Sarah Cooper has a book (100 Tricks to Appear Smart in Meetings (October 4, Andrews McMeel)) coming out with 100 tricks to appear smart in meetings.
Here are some examples from the book grabbed from her post at Techcrunch.
In a brainstorming meeting, the pressure of coming up with incredible new ideas can be debilitating. Luckily, the last thing most corporations want is new ideas.
During these largely pointless exercises, the point is to contribute using the mere gravitas of your presence, make other people’s ideas seem like your ideas, and look like a true leader by questioning the efficiency of the whole process.
Here are 9 tricks to make you look like you’re the creative force on your team.
- Leave to get water and ask if anyone needs anything
Just before the meeting starts, get up and ask if anyone needs anything. People will think you’re so thoughtful, kind, and giving, plus you’ll be able to disappear for 10 minutes no questions asked. Even if no one wants anything, return with bottles of water, soda, and snacks.
Your colleagues will feel compelled to start drinking and snacking, and your foresight will make them think you can really predict the future.
- Grab a pad of sticky notes and start drawing
While the topics are being introduced, grab one of those sticky note pads and start drawing meaningless flowcharts. Your colleagues will look over at you with worried interest, wondering how you’re coming up with so many complex ideas even before you know what this meeting is for.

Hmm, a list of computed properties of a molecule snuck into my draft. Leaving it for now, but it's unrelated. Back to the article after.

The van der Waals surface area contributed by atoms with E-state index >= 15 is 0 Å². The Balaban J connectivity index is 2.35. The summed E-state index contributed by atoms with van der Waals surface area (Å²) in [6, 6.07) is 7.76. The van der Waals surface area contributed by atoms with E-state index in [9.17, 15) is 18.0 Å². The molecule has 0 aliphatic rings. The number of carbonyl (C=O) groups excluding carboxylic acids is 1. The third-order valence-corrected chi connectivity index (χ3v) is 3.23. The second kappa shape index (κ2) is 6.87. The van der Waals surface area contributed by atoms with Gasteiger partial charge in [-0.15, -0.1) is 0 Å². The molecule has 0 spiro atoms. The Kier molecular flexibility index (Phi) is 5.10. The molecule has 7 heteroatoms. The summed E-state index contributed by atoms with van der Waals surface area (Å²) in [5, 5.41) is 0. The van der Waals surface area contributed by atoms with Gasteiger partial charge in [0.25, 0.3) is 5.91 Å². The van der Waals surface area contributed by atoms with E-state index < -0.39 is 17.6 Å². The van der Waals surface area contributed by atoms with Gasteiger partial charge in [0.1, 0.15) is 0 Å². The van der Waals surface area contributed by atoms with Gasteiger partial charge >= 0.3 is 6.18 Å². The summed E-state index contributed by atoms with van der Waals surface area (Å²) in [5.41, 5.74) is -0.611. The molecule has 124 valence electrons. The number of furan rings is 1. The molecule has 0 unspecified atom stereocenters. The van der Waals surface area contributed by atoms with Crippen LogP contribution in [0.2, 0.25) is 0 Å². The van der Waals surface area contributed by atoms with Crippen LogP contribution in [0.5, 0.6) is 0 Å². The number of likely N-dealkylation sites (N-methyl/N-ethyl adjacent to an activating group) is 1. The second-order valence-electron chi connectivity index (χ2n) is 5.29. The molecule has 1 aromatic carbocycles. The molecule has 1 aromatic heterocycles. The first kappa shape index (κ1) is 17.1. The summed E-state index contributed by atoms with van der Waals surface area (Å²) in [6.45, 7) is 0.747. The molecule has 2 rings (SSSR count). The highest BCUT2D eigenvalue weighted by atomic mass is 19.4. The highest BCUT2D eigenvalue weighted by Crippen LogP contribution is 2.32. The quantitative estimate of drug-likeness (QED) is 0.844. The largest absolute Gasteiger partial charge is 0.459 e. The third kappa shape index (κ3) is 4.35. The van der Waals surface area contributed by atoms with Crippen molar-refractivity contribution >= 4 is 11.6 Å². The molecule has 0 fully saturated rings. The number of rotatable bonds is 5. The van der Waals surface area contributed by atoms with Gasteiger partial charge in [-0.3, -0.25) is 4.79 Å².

- Make an analogy that’s so simple it sounds deep
When everyone is trying to define the problem, make an analogy about baking a cake, or something just as completely unrelated. Your colleagues will nod their heads in agreement, even if they really don’t understand how what you’re saying is related to what they’re talking about. Talking completely over their heads will make you seem wildly transcendent and intimidatingly creative, even though the truth is you really just like cake.
- Ask if we’re asking the right questions
Nothing makes you seem smarter than when you question the questions by asking if they’re the right questions. If someone responds by asking you what you think the right questions are, say you just asked one.
Sidebar: How to strategically shoot down small ideas
Wonder if an idea seems too small so your colleagues see you as a big thinker and a gamechanger.
Use one of these phrases:
- But how is it disruptive?
- Is this 10x?
- Is this the future?
- I thought that was dead.
- What’s the big Win?
- But isn’t Apple doing that?
- Use an idiom
Using an idiom to question an idea is a subtle, smart way of questioning it. Here are some idioms to choose from:
- Isn’t that gilding the lily?
- Isn’t that putting lipstick on a pig?
- Seems like we’re polishing a turd.